Caulfield Model Railway Exhibition 2016

I made the trip down to Melbourne over the weekend to visit the Caulfield Model Railway Exhibition. The event was organised by the Australian Model Railway Assocoation (AMRA) Victorian Branch. The exhibition was held at Caulfield Racecourse as in previous years.

There were 35 layouts and just over 30 commercial stands at the exhibition. I thought Waterfall and Mullet Creek were the standout quality layouts at the show this year, even though I have seen them at NSW exhibitions in the past. The wonderful Victorian Railways Maryborough layout was not in attendance which was a pity as this is an absolutely brilliant layout.

Of the layouts that caught my eye, here is a sample.

Jackson Creek (On30) set in the Otway Ranges of Victoria and showcased some wonderful buildings from the Outback Model Company.

Filching Road (O scale, British) is a fictitious location in Eastbourne, East Sussex in the southern part of England. The layout is small and can fit in the back of a station wagon (estate car for all you British folk out there). I just love this tank locomotive.

Catherwood Junction (OO scale) is a British layout which represents a small junction station in the West Dorset part of south England. This is a lovely layout with nice composition giving the full flavour of compact British modelling. Operation is by digital command control (DCC).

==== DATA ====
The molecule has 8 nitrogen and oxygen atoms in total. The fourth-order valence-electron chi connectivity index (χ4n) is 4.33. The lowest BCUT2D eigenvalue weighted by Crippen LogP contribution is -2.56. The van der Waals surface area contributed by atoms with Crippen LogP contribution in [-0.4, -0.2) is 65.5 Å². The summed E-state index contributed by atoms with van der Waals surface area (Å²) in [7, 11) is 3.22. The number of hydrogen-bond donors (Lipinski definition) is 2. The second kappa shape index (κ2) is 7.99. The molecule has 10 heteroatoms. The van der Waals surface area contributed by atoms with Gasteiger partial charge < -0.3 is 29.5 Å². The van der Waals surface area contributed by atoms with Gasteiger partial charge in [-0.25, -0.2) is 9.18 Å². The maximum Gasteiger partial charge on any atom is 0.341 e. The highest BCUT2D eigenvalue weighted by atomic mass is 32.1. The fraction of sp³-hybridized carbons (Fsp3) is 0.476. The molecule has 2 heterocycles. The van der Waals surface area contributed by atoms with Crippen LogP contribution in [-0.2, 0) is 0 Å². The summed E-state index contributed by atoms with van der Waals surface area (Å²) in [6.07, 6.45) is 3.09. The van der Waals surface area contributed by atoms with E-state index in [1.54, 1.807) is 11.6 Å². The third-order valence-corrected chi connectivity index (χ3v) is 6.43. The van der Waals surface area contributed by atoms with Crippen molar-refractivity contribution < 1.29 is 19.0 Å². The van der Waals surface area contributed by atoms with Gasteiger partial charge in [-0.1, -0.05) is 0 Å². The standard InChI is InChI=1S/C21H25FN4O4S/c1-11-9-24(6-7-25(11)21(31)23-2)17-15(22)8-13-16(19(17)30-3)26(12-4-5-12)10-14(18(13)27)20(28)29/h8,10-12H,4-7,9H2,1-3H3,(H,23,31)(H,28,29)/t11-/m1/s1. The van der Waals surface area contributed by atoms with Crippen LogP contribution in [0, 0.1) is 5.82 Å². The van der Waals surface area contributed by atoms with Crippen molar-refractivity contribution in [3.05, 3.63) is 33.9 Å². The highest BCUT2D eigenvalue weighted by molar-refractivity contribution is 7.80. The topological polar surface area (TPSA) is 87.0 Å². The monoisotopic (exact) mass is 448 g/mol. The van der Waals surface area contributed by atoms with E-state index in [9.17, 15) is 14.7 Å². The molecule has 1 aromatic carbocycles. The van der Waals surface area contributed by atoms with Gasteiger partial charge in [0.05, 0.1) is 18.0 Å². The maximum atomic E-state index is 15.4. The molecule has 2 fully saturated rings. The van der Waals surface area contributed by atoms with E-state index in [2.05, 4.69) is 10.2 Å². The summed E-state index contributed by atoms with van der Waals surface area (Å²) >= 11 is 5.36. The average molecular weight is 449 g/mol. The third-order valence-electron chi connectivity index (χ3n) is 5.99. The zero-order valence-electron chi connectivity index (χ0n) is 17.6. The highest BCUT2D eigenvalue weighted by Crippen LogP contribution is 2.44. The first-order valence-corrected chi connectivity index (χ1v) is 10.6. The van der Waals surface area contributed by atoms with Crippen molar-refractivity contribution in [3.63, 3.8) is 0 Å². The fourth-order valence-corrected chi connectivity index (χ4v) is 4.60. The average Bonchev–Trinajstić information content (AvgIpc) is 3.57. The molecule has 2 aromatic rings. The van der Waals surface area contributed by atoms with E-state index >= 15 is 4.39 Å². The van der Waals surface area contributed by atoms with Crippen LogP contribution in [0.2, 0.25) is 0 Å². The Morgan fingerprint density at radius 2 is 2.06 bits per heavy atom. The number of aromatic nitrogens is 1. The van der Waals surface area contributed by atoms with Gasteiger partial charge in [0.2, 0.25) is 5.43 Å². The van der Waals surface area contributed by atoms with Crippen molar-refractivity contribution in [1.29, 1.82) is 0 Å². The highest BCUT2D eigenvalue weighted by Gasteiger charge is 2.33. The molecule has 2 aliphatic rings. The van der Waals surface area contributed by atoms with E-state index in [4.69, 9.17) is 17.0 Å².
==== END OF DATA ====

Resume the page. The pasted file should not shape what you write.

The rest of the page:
Midsomer Norton (OO scale) is another British layout and one I have enjoyed at previous Caulfield exhibitions. I understand that the layout is up for sale now. The layout is octagonal in shape and features the Somerset and Dorset Joint Railway. The photo below shows loading coal from the Norton Hill colliery which operated from 1839 to 1966.

Crosby Stephen (OO scale) is a British-themed layout based on the Settle and Carlisle Railway in the inter-war period. The station has features from Crosby Garrett and Kirkby Stephen on the prototype which is where the modelled station gets its name. This layout is owned and operated by the Sunbury Model Railway Club.

Triang Hornby Wrenn Minic (OO scale) was a trip down memory lane with a layout featuring these pioneering model railways from the UK. Many of us would have started out with models from this period. It is also a good reference point to see how far manufactured model railways have come; yet it remains surprisingly appealing even after 50 years of model railway development and technology.